Posted by Brent_IL on August 24, 2003 at 12:13:35:
This is a very common scenario.
Although I’m not currently licensed, I have been a couple of times. In several states, a RE agent has to work under a broker’s supervision for a fixed period of time before they are eligible to sit for the broker’s exam. It’s probably a good idea, but I never wanted to stay around that long.
During the 10 month and 6 month periods that I was a RE agent, I had an interest in several entities that were used as investment conduits. Some were taxable; some were pass-through. Some held title and some didn’t. I never had any kind of problem (other than that I didn’t want to do floor-time) with any offer, settlement, or investment.
The fear of having to disclose is largely illusionary. It’s like asking for subject-to, or an unsecured purchase money mortgage or anything else; it’s how you say it.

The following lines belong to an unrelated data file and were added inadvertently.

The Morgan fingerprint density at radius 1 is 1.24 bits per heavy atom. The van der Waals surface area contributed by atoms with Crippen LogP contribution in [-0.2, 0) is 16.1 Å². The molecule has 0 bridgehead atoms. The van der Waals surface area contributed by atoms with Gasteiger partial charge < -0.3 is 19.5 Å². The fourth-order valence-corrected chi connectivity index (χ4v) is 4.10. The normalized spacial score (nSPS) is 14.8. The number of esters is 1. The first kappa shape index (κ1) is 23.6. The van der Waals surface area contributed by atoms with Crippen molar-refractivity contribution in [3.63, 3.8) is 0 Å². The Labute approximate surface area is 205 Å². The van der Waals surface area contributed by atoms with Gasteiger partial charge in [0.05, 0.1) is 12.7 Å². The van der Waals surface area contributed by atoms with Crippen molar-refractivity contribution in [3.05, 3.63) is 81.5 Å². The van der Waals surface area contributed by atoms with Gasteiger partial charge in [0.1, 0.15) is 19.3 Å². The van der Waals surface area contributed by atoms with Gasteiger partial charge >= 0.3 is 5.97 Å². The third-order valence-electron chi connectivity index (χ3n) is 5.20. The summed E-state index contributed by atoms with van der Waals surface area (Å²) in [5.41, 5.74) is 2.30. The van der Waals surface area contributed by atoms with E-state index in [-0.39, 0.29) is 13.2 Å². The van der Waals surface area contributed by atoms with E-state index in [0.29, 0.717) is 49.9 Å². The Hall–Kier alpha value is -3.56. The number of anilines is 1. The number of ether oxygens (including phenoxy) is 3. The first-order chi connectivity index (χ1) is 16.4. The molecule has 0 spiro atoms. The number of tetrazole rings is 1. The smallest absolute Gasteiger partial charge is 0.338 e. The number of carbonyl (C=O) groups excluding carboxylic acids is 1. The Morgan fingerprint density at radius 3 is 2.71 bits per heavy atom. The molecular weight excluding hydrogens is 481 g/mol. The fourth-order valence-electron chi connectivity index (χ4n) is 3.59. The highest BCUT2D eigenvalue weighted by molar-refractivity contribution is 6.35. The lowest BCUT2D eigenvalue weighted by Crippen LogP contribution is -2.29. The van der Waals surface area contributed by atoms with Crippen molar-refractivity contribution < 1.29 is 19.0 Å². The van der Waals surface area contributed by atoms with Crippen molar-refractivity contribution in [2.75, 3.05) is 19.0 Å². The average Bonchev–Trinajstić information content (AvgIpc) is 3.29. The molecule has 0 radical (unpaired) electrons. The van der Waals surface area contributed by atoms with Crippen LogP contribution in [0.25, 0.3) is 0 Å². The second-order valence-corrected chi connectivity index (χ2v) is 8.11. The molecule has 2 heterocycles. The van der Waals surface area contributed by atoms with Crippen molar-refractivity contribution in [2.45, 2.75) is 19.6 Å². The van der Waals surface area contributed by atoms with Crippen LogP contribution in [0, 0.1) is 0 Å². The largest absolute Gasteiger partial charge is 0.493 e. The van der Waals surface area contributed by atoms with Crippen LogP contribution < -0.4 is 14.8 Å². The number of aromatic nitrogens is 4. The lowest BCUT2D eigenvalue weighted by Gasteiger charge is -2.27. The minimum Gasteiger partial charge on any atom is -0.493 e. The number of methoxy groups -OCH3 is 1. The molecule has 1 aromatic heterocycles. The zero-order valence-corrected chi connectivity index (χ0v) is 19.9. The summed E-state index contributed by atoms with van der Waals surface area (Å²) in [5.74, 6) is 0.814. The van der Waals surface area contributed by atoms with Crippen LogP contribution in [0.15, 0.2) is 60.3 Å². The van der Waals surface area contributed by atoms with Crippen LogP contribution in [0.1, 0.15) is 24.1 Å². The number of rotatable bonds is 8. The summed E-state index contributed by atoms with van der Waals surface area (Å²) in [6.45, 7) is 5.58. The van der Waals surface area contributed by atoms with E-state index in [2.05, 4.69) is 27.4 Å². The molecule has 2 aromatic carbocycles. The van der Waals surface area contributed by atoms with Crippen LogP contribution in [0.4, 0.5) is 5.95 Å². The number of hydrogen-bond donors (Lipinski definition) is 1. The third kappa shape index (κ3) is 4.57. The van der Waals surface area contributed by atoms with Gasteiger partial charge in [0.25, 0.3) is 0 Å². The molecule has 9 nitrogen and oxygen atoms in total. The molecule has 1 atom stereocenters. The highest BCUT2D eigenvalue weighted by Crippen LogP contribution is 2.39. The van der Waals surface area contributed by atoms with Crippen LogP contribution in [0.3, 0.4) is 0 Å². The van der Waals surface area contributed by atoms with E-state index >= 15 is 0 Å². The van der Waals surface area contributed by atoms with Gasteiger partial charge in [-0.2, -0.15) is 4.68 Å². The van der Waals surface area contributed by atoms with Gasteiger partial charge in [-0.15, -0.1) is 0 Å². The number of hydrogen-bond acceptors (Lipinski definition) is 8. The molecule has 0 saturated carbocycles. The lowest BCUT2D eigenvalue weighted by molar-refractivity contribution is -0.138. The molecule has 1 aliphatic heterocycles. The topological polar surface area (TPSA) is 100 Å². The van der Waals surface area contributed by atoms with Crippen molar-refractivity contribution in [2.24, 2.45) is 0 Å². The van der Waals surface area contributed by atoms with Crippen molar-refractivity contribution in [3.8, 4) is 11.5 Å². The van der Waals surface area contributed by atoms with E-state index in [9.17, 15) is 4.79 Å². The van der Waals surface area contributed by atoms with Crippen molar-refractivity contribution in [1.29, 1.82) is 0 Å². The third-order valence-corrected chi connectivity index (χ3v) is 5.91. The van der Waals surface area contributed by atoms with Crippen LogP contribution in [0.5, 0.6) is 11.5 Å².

If you tell a seller, “The sate of XXX has tested me extensively, and they consider me to be an expert in real estate. They are very concerned that I might use my superior knowledge to appropriate money that rightfully belong to you, so I am compelled by law to inform you in writing of my status. Now, let’s talk about my creative offer,” it might affect your closing ratio a bit. Contrast that with something like, “Mr. Seller, I have a RE license. The state wants me to write it on my contracts so they know that I’m not listing this property, but that I’m going to buy your house for myself. It?s one of those things. I wrote it up as an addendum so I?d have a copy if someone asks for it. Sign here.”